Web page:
The Internet may be ruled by cats, but it speaks the language of dog, or to be more precise, “doggo.”
As the world wide web continues to consume every part of our lives, it has also created a new terminology for man’s best friend. The base online term for a canine is “doggo,” but there are also “puppers,” “floofs,” “woofers” and more.
To prove just how far these seemingly goofy terms have come, Merriam-Webster recently tweeted out “doggo” as one of the words they’re watching.
— Merriam-Webster (@MerriamWebster) December 27, 2017
According to the company, doggo has roots not in online meme-speak, but in late 19th-century slang where it appeared in the works of Rudyard Kipling.
In several writings, Kipling used the term “lie doggo” for another way of saying “fly under the radar.” How he came up with the phrase is a subject of speculation.
But it took off! Soon the word “doggo” was appearing in books and crossword puzzles as a term for canines. In 2016, the season of the “doggo” truly began thanks to the Twitter account WeRateDogs, which commonly calls the pups it humorously evaluates “doggos.”
Here’s a super majestic doggo and a sunset 11/10 pic.twitter.com/UACnoyi8zu
— WeRateDogs (@dog_rates) April 2, 2016
Even with all this history, “doggo” is still just a word being eyed by the dictionary as it gains popularity; the tweet didn’t offer an official definition.
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So, the Internet, the entity responsible for the word’s meteoric rise, decided to help Merriam-Webster out.
Adopted doggo. The best kind. pic.twitter.com/KRdi0MH8UH
— Mary Ullmer (@PressUnleashed) December 27, 2017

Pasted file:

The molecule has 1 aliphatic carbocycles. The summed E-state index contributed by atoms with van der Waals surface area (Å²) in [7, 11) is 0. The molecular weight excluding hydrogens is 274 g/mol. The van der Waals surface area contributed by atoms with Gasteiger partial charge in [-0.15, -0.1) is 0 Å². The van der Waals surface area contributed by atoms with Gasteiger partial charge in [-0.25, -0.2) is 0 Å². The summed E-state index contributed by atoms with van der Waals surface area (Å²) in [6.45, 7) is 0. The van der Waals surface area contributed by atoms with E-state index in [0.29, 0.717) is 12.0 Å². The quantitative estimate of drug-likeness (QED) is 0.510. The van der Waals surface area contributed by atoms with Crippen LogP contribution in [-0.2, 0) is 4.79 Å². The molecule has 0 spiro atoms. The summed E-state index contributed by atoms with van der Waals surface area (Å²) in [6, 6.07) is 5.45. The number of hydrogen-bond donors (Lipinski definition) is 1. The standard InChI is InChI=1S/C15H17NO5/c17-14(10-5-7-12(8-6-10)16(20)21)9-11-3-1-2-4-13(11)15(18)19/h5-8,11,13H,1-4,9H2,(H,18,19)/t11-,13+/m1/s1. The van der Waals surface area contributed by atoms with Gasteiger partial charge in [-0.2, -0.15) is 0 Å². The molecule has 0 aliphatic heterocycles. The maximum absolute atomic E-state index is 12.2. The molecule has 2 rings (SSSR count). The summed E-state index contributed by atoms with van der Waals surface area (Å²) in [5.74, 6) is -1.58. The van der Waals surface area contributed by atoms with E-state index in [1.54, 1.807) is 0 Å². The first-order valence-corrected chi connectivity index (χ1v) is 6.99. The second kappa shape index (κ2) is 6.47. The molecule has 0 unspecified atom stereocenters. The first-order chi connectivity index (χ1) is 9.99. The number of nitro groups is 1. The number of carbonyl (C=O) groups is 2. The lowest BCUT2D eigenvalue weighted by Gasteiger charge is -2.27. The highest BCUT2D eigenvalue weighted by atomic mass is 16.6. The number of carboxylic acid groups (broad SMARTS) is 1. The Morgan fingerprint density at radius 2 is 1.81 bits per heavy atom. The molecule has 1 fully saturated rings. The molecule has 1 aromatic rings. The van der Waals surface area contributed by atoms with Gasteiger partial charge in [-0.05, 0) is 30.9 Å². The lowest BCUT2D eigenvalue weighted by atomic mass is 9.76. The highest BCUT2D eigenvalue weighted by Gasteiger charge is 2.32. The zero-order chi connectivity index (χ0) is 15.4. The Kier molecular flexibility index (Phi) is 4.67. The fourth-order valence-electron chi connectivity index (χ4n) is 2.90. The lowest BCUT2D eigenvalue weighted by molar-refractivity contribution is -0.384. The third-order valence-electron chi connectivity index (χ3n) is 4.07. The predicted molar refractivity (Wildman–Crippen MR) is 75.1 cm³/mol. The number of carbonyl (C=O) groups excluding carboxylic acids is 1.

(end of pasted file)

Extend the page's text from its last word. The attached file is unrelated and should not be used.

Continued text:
Maybe is a v good doggo. pic.twitter.com/w9soHrt59I
— Josie Richardson (@maybejosie_) December 27, 2017
Charley is the best doggo! pic.twitter.com/PlecjKnvFZ
— jane (@thejanegang) December 27, 2017
This Doggo Approves Of Your Tweet. pic.twitter.com/80bsdY94ze
— The Other Sarah Marshall (@cathjenkin) December 27, 2017
Doggos? We have five. pic.twitter.com/wIpqFCnlvT
— The Golden Ratio 4 (@TheGoldenRatio4) December 27, 2017
I also have a good boy, though I’m not sure if he’s a doggo or a pupper. Maybe you can help? pic.twitter.com/FHEzTTsX6y
— A Bookish Habit (@a_bookish_habit) December 27, 2017
This is Merlin. He, too, is a good doggo. He likes sitting on things. pic.twitter.com/yvlzfVHXyh
— Sarah Mercer (@pd2ot) December 27, 2017
Some doggos wear capes! pic.twitter.com/O5fQOlpGnA
— Shannon P (@kentuckyshan) December 27, 2017
not a doggo but its feline counterpart: the kitter pic.twitter.com/Hmodi0nXwl
— spinxsutawney phil (@floatboats) December 27, 2017
Of course, Merriam-Webster could always use a little more research. Do you have the dictionary definition of a “doggo” at home? Then share your photo! Who knows, maybe with enough attention your perfect pupper could end up in dictionaries across the world. A doggo can dream.